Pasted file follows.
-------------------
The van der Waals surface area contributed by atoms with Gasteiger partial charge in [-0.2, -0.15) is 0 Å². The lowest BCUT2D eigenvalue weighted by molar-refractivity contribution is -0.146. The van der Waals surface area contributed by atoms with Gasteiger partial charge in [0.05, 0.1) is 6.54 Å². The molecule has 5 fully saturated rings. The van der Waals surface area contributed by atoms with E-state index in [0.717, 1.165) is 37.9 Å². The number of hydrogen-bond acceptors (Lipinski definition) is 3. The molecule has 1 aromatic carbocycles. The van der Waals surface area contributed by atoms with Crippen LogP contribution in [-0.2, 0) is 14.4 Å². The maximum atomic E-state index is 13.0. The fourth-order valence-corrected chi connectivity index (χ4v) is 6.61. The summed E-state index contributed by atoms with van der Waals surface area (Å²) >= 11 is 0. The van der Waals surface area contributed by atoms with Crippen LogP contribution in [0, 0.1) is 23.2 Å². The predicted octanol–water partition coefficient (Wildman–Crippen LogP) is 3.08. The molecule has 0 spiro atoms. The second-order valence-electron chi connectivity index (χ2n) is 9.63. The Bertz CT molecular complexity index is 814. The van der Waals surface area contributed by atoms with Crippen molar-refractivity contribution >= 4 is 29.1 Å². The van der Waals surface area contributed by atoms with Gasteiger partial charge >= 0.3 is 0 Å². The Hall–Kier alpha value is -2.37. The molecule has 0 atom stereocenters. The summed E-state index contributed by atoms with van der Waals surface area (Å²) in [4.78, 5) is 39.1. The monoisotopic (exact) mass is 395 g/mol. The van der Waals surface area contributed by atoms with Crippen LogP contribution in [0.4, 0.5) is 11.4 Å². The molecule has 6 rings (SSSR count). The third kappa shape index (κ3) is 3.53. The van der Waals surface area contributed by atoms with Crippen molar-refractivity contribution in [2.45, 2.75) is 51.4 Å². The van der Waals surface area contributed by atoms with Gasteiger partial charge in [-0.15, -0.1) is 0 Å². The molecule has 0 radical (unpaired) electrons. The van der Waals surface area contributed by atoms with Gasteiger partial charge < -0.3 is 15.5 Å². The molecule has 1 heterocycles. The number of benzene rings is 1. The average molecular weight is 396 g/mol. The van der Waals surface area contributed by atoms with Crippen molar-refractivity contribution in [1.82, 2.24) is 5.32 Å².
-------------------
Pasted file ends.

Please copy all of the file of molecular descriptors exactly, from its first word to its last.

The van der Waals surface area contributed by atoms with Gasteiger partial charge in [-0.2, -0.15) is 0 Å². The lowest BCUT2D eigenvalue weighted by molar-refractivity contribution is -0.146. The van der Waals surface area contributed by atoms with Gasteiger partial charge in [0.05, 0.1) is 6.54 Å². The molecule has 5 fully saturated rings. The van der Waals surface area contributed by atoms with E-state index in [0.717, 1.165) is 37.9 Å². The number of hydrogen-bond acceptors (Lipinski definition) is 3. The molecule has 1 aromatic carbocycles. The van der Waals surface area contributed by atoms with Crippen LogP contribution in [-0.2, 0) is 14.4 Å². The maximum atomic E-state index is 13.0. The fourth-order valence-corrected chi connectivity index (χ4v) is 6.61. The summed E-state index contributed by atoms with van der Waals surface area (Å²) >= 11 is 0. The van der Waals surface area contributed by atoms with Crippen LogP contribution in [0, 0.1) is 23.2 Å². The predicted octanol–water partition coefficient (Wildman–Crippen LogP) is 3.08. The molecule has 0 spiro atoms. The second-order valence-electron chi connectivity index (χ2n) is 9.63. The Bertz CT molecular complexity index is 814. The van der Waals surface area contributed by atoms with Crippen molar-refractivity contribution >= 4 is 29.1 Å². The van der Waals surface area contributed by atoms with Gasteiger partial charge >= 0.3 is 0 Å². The Hall–Kier alpha value is -2.37. The molecule has 0 atom stereocenters. The summed E-state index contributed by atoms with van der Waals surface area (Å²) in [4.78, 5) is 39.1. The monoisotopic (exact) mass is 395 g/mol. The van der Waals surface area contributed by atoms with Crippen LogP contribution in [0.4, 0.5) is 11.4 Å². The molecule has 6 rings (SSSR count). The third kappa shape index (κ3) is 3.53. The van der Waals surface area contributed by atoms with Crippen molar-refractivity contribution in [2.45, 2.75) is 51.4 Å². The van der Waals surface area contributed by atoms with Gasteiger partial charge in [-0.15, -0.1) is 0 Å². The molecule has 0 radical (unpaired) electrons. The van der Waals surface area contributed by atoms with Gasteiger partial charge < -0.3 is 15.5 Å². The molecule has 1 heterocycles. The number of benzene rings is 1. The average molecular weight is 396 g/mol. The van der Waals surface area contributed by atoms with Crippen molar-refractivity contribution in [1.82, 2.24) is 5.32 Å².